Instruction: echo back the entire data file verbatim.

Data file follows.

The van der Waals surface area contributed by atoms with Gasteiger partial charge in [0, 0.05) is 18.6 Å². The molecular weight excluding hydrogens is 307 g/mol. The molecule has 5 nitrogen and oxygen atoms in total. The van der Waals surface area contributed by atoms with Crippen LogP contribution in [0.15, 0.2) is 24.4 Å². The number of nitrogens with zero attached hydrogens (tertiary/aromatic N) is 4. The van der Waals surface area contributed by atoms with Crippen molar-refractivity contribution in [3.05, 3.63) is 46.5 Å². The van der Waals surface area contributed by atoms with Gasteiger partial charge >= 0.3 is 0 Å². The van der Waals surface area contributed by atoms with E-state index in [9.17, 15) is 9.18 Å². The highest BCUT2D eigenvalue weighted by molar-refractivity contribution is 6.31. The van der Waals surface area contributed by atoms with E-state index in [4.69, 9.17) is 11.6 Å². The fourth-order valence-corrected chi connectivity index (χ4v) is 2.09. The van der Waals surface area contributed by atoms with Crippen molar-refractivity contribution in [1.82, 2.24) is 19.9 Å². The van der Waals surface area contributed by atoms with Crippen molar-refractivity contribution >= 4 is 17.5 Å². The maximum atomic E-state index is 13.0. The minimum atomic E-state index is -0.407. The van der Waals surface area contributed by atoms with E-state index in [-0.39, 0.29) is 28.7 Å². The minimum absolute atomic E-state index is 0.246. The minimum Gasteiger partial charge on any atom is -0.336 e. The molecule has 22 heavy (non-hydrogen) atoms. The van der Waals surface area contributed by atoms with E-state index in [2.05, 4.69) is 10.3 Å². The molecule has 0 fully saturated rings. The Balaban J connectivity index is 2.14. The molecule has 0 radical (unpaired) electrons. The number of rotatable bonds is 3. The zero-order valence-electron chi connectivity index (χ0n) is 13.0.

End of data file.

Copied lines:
The van der Waals surface area contributed by atoms with Gasteiger partial charge in [0, 0.05) is 18.6 Å². The molecular weight excluding hydrogens is 307 g/mol. The molecule has 5 nitrogen and oxygen atoms in total. The van der Waals surface area contributed by atoms with Crippen LogP contribution in [0.15, 0.2) is 24.4 Å². The number of nitrogens with zero attached hydrogens (tertiary/aromatic N) is 4. The van der Waals surface area contributed by atoms with Crippen molar-refractivity contribution in [3.05, 3.63) is 46.5 Å². The van der Waals surface area contributed by atoms with Gasteiger partial charge >= 0.3 is 0 Å². The van der Waals surface area contributed by atoms with E-state index in [9.17, 15) is 9.18 Å². The highest BCUT2D eigenvalue weighted by molar-refractivity contribution is 6.31. The van der Waals surface area contributed by atoms with E-state index in [4.69, 9.17) is 11.6 Å². The fourth-order valence-corrected chi connectivity index (χ4v) is 2.09. The van der Waals surface area contributed by atoms with Crippen molar-refractivity contribution in [1.82, 2.24) is 19.9 Å². The van der Waals surface area contributed by atoms with Crippen molar-refractivity contribution >= 4 is 17.5 Å². The maximum atomic E-state index is 13.0. The minimum atomic E-state index is -0.407. The van der Waals surface area contributed by atoms with E-state index in [-0.39, 0.29) is 28.7 Å². The minimum absolute atomic E-state index is 0.246. The minimum Gasteiger partial charge on any atom is -0.336 e. The molecule has 22 heavy (non-hydrogen) atoms. The van der Waals surface area contributed by atoms with E-state index in [2.05, 4.69) is 10.3 Å². The molecule has 0 fully saturated rings. The Balaban J connectivity index is 2.14. The molecule has 0 radical (unpaired) electrons. The number of rotatable bonds is 3. The zero-order valence-electron chi connectivity index (χ0n) is 13.0.